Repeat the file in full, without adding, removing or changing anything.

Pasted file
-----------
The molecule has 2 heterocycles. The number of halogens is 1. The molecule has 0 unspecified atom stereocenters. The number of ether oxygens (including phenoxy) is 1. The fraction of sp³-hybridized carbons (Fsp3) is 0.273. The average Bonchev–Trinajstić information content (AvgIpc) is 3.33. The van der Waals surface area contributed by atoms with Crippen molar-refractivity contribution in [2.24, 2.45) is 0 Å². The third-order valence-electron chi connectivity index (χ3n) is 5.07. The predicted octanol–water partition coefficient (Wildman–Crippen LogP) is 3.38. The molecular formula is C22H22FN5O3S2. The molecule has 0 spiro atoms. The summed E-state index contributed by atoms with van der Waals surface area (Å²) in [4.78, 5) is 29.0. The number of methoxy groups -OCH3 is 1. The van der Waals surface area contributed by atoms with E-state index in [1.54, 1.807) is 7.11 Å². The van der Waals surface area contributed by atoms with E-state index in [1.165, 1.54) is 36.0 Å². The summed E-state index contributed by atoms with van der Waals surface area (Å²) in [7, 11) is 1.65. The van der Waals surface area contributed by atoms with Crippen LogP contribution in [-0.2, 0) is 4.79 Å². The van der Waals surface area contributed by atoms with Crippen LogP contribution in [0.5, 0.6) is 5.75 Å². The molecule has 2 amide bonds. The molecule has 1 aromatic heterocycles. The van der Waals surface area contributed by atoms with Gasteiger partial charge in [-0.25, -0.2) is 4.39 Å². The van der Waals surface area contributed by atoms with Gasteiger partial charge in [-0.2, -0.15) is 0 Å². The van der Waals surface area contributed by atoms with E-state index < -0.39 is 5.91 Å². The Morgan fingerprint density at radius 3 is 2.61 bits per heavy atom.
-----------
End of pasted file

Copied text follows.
The molecule has 2 heterocycles. The number of halogens is 1. The molecule has 0 unspecified atom stereocenters. The number of ether oxygens (including phenoxy) is 1. The fraction of sp³-hybridized carbons (Fsp3) is 0.273. The average Bonchev–Trinajstić information content (AvgIpc) is 3.33. The van der Waals surface area contributed by atoms with Crippen molar-refractivity contribution in [2.24, 2.45) is 0 Å². The third-order valence-electron chi connectivity index (χ3n) is 5.07. The predicted octanol–water partition coefficient (Wildman–Crippen LogP) is 3.38. The molecular formula is C22H22FN5O3S2. The molecule has 0 spiro atoms. The summed E-state index contributed by atoms with van der Waals surface area (Å²) in [4.78, 5) is 29.0. The number of methoxy groups -OCH3 is 1. The van der Waals surface area contributed by atoms with E-state index in [1.54, 1.807) is 7.11 Å². The van der Waals surface area contributed by atoms with E-state index in [1.165, 1.54) is 36.0 Å². The summed E-state index contributed by atoms with van der Waals surface area (Å²) in [7, 11) is 1.65. The van der Waals surface area contributed by atoms with Crippen LogP contribution in [-0.2, 0) is 4.79 Å². The van der Waals surface area contributed by atoms with Crippen LogP contribution in [0.5, 0.6) is 5.75 Å². The molecule has 2 amide bonds. The molecule has 1 aromatic heterocycles. The van der Waals surface area contributed by atoms with Gasteiger partial charge in [-0.25, -0.2) is 4.39 Å². The van der Waals surface area contributed by atoms with Gasteiger partial charge in [-0.2, -0.15) is 0 Å². The van der Waals surface area contributed by atoms with E-state index < -0.39 is 5.91 Å². The Morgan fingerprint density at radius 3 is 2.61 bits per heavy atom.